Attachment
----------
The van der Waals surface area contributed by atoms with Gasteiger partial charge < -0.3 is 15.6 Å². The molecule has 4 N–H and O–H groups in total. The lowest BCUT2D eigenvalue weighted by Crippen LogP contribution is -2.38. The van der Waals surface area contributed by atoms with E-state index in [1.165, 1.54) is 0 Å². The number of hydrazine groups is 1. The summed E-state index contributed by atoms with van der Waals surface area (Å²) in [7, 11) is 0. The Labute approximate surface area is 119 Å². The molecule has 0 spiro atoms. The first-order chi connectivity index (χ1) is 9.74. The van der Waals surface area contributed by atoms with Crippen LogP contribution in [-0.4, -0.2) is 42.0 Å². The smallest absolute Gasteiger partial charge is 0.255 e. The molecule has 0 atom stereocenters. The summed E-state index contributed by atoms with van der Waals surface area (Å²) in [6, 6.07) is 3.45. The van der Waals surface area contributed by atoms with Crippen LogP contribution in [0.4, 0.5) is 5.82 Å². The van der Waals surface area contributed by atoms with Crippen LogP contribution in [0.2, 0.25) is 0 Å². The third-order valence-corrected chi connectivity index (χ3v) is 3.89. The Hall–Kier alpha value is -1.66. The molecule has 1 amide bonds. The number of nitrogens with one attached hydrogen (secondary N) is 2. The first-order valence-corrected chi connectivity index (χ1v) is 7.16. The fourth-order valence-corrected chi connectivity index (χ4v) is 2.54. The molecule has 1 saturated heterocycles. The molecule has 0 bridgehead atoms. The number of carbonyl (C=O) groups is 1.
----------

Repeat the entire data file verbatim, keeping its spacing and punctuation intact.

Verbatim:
The van der Waals surface area contributed by atoms with Gasteiger partial charge < -0.3 is 15.6 Å². The molecule has 4 N–H and O–H groups in total. The lowest BCUT2D eigenvalue weighted by Crippen LogP contribution is -2.38. The van der Waals surface area contributed by atoms with E-state index in [1.165, 1.54) is 0 Å². The number of hydrazine groups is 1. The summed E-state index contributed by atoms with van der Waals surface area (Å²) in [7, 11) is 0. The Labute approximate surface area is 119 Å². The molecule has 0 spiro atoms. The first-order chi connectivity index (χ1) is 9.74. The van der Waals surface area contributed by atoms with Crippen LogP contribution in [-0.4, -0.2) is 42.0 Å². The smallest absolute Gasteiger partial charge is 0.255 e. The molecule has 0 atom stereocenters. The summed E-state index contributed by atoms with van der Waals surface area (Å²) in [6, 6.07) is 3.45. The van der Waals surface area contributed by atoms with Crippen LogP contribution in [0.4, 0.5) is 5.82 Å². The van der Waals surface area contributed by atoms with Crippen LogP contribution in [0.2, 0.25) is 0 Å². The third-order valence-corrected chi connectivity index (χ3v) is 3.89. The Hall–Kier alpha value is -1.66. The molecule has 1 amide bonds. The number of nitrogens with one attached hydrogen (secondary N) is 2. The first-order valence-corrected chi connectivity index (χ1v) is 7.16. The fourth-order valence-corrected chi connectivity index (χ4v) is 2.54. The molecule has 1 saturated heterocycles. The molecule has 0 bridgehead atoms. The number of carbonyl (C=O) groups is 1.